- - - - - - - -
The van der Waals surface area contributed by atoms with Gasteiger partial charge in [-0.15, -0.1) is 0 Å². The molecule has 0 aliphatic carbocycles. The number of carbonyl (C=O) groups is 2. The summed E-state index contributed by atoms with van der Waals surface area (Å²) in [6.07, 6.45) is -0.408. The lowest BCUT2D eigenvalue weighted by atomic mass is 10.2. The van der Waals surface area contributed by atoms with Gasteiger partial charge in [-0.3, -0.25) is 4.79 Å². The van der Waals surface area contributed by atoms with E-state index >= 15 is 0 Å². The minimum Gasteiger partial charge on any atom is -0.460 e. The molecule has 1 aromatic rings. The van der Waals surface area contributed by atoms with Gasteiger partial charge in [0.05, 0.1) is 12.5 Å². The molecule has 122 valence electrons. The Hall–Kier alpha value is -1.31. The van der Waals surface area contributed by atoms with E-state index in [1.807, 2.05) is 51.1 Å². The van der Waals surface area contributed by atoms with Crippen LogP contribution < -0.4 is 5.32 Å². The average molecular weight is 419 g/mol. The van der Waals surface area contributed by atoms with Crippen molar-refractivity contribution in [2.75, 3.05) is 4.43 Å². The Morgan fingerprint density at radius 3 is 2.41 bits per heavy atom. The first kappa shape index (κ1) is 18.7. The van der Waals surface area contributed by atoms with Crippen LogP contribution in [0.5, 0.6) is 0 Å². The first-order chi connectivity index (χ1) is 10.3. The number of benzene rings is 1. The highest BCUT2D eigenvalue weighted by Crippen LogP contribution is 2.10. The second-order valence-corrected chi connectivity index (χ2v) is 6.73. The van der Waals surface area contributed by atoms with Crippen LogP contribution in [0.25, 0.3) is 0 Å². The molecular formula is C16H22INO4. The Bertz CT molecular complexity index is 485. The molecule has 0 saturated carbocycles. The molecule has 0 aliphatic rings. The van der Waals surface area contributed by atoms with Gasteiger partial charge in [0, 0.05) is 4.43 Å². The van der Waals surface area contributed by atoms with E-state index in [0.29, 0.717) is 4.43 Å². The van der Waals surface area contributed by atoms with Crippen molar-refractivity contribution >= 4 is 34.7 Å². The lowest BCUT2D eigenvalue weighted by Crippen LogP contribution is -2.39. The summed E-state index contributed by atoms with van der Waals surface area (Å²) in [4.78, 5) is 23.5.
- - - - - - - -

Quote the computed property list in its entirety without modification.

The van der Waals surface area contributed by atoms with Gasteiger partial charge in [-0.15, -0.1) is 0 Å². The molecule has 0 aliphatic carbocycles. The number of carbonyl (C=O) groups is 2. The summed E-state index contributed by atoms with van der Waals surface area (Å²) in [6.07, 6.45) is -0.408. The lowest BCUT2D eigenvalue weighted by atomic mass is 10.2. The van der Waals surface area contributed by atoms with Gasteiger partial charge in [-0.3, -0.25) is 4.79 Å². The van der Waals surface area contributed by atoms with E-state index >= 15 is 0 Å². The minimum Gasteiger partial charge on any atom is -0.460 e. The molecule has 1 aromatic rings. The van der Waals surface area contributed by atoms with Gasteiger partial charge in [0.05, 0.1) is 12.5 Å². The molecule has 122 valence electrons. The Hall–Kier alpha value is -1.31. The van der Waals surface area contributed by atoms with E-state index in [1.807, 2.05) is 51.1 Å². The van der Waals surface area contributed by atoms with Crippen LogP contribution < -0.4 is 5.32 Å². The average molecular weight is 419 g/mol. The van der Waals surface area contributed by atoms with Crippen molar-refractivity contribution in [2.75, 3.05) is 4.43 Å². The Morgan fingerprint density at radius 3 is 2.41 bits per heavy atom. The first kappa shape index (κ1) is 18.7. The van der Waals surface area contributed by atoms with Crippen LogP contribution in [0.5, 0.6) is 0 Å². The first-order chi connectivity index (χ1) is 10.3. The number of benzene rings is 1. The highest BCUT2D eigenvalue weighted by Crippen LogP contribution is 2.10. The second-order valence-corrected chi connectivity index (χ2v) is 6.73. The van der Waals surface area contributed by atoms with Crippen LogP contribution in [0.25, 0.3) is 0 Å². The molecular formula is C16H22INO4. The Bertz CT molecular complexity index is 485. The molecule has 0 saturated carbocycles. The molecule has 0 aliphatic rings. The van der Waals surface area contributed by atoms with Gasteiger partial charge in [0, 0.05) is 4.43 Å². The van der Waals surface area contributed by atoms with E-state index in [0.29, 0.717) is 4.43 Å². The van der Waals surface area contributed by atoms with Crippen molar-refractivity contribution >= 4 is 34.7 Å². The lowest BCUT2D eigenvalue weighted by Crippen LogP contribution is -2.39. The summed E-state index contributed by atoms with van der Waals surface area (Å²) in [4.78, 5) is 23.5.